JS Morton, ca 1890s (Presumed Public Domain, via Wikipedia)

According to Wikipedia, J. Sterling Morton (1832-1902) was a Nebraska pioneer, newspaper editor and Secretary of Agriculture for President Cleveland. According to LOA’s notes, Morton and his wife moved in the mid-1850s “to a bare, windswept 160-acre homestead in newly incorporated Nebraska City”. This is when, LOA says, his “mania for tree-planting” began. I don’t know much about Nebraska – and what I do know has come from Willa Cather’s novel My Ántonia (my review), which was published in 1918 but set around the 1880s. The landscape Cather describes in that novel rings true to LOA’s description of Morton’s Nebraska. Anyhow, like other successful pioneers, Morton gradually expanded his original small house into something much larger – in his case, a replica of the White House, no less! His estate is now the Arbor Lodge State Historical Park and Arboretum.

Now to the article, “About trees”. It is, LOA tells us, the prefatory chapter in a pamphlet titled Arbor Day Leaves that was compiled in 1893 by the chief of the US Forestry Division, Nathaniel Hillyer Egelston. It was intended as “a complete programme for Arbor Day observance, including readings, recitations, music and general information”. Some pamphlet, eh?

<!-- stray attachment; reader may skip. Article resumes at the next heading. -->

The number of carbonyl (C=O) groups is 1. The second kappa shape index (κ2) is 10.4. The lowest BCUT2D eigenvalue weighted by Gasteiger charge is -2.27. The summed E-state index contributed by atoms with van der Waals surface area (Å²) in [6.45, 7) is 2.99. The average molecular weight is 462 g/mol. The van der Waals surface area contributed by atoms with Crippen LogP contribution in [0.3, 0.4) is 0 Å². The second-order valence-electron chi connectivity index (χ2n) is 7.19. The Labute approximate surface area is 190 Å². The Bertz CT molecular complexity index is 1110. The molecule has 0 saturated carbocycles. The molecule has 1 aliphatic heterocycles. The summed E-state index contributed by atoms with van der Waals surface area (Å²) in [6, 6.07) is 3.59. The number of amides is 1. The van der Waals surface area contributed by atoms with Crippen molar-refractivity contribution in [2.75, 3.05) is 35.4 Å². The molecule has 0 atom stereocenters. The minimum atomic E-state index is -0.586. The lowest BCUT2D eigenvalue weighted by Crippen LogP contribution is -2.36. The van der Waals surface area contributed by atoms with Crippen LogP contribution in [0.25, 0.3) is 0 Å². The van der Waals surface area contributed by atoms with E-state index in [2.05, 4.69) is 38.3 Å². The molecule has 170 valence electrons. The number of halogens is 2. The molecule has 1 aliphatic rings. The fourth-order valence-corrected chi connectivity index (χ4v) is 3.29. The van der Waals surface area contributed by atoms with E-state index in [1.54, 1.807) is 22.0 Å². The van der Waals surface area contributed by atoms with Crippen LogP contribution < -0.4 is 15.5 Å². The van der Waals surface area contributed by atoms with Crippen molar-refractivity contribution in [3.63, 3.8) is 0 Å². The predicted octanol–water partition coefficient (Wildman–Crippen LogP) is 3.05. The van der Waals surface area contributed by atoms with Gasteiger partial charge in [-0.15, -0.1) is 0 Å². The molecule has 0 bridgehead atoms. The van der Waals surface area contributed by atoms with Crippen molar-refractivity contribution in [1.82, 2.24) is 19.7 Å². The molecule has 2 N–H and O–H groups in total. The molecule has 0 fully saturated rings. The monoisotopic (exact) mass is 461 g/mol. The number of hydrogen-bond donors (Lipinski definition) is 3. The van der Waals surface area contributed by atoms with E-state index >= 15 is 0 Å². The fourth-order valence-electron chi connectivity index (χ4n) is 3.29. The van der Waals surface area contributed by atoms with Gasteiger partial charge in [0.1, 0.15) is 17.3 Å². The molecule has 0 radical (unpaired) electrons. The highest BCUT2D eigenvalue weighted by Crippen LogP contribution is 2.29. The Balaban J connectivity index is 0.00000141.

Morton starts by praising trees as:

the perfection in strength, beauty and usefulness of vegetable life. It stands majestic through the sun and storm of centuries. Resting in summer beneath its cooling shade, or sheltering besides its massive trunk from the chilling blast of winter, we are prone to forget the little seed whence it came. Trees are no respecter of persons. They grow as luxuriantly besides the cabin of the pioneer as against the palace of the millionaire.

Sherbrooke Forest and Eucalyptus regnans

Sherbrooke Forest (Vic) and Eucalyptus regnans

He says trees are “living materials organised in the laboratory of Nature’s mysteries out of rain, sunlight, dews and earth”, and are the result of a deft metamorphosis. He explains this metamorphosis by telling us more specifically how an oak grows from a planted acorn, and how the earth, through the roots, provides food such as phosphates while:

foliage and twig and trunk are busy in catching sunbeams, air, and thunderstorms, to imprison in the annual increment of solid wood. There is no light coming from your wood, corncob, or coal fire which some vegetable Prometheus did not, in its days of growth, steal from the sun and secrete in the mysteries of a vegetable organism.